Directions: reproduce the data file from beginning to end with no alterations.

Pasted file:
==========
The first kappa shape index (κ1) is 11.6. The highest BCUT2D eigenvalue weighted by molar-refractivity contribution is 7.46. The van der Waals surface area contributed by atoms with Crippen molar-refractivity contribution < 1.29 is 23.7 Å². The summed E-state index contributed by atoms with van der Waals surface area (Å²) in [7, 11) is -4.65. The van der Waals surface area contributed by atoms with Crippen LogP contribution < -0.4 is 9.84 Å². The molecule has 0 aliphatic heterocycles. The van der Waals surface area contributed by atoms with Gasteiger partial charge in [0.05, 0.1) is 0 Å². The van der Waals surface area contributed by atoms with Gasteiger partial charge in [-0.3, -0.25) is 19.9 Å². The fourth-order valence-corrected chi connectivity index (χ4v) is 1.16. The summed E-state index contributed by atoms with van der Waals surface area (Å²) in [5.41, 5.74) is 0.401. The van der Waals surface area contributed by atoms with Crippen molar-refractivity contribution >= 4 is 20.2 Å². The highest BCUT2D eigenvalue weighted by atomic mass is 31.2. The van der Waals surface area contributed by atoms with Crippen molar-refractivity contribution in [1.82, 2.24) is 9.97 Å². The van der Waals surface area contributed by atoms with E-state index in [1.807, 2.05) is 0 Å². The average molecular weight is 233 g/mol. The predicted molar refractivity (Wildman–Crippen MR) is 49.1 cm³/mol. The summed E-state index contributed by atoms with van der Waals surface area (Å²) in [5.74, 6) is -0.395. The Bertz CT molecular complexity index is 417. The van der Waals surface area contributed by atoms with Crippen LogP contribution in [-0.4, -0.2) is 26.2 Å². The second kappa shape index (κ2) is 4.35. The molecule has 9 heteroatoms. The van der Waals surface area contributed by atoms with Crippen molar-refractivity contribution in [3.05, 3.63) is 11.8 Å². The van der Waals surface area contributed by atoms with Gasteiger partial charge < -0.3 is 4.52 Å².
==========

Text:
The first kappa shape index (κ1) is 11.6. The highest BCUT2D eigenvalue weighted by molar-refractivity contribution is 7.46. The van der Waals surface area contributed by atoms with Crippen molar-refractivity contribution < 1.29 is 23.7 Å². The summed E-state index contributed by atoms with van der Waals surface area (Å²) in [7, 11) is -4.65. The van der Waals surface area contributed by atoms with Crippen LogP contribution < -0.4 is 9.84 Å². The molecule has 0 aliphatic heterocycles. The van der Waals surface area contributed by atoms with Gasteiger partial charge in [0.05, 0.1) is 0 Å². The van der Waals surface area contributed by atoms with Gasteiger partial charge in [-0.3, -0.25) is 19.9 Å². The fourth-order valence-corrected chi connectivity index (χ4v) is 1.16. The summed E-state index contributed by atoms with van der Waals surface area (Å²) in [5.41, 5.74) is 0.401. The van der Waals surface area contributed by atoms with Crippen molar-refractivity contribution >= 4 is 20.2 Å². The highest BCUT2D eigenvalue weighted by atomic mass is 31.2. The van der Waals surface area contributed by atoms with Crippen molar-refractivity contribution in [1.82, 2.24) is 9.97 Å². The van der Waals surface area contributed by atoms with E-state index in [1.807, 2.05) is 0 Å². The average molecular weight is 233 g/mol. The predicted molar refractivity (Wildman–Crippen MR) is 49.1 cm³/mol. The summed E-state index contributed by atoms with van der Waals surface area (Å²) in [5.74, 6) is -0.395. The Bertz CT molecular complexity index is 417. The van der Waals surface area contributed by atoms with Crippen LogP contribution in [-0.4, -0.2) is 26.2 Å². The second kappa shape index (κ2) is 4.35. The molecule has 9 heteroatoms. The van der Waals surface area contributed by atoms with Crippen molar-refractivity contribution in [3.05, 3.63) is 11.8 Å². The van der Waals surface area contributed by atoms with Gasteiger partial charge < -0.3 is 4.52 Å².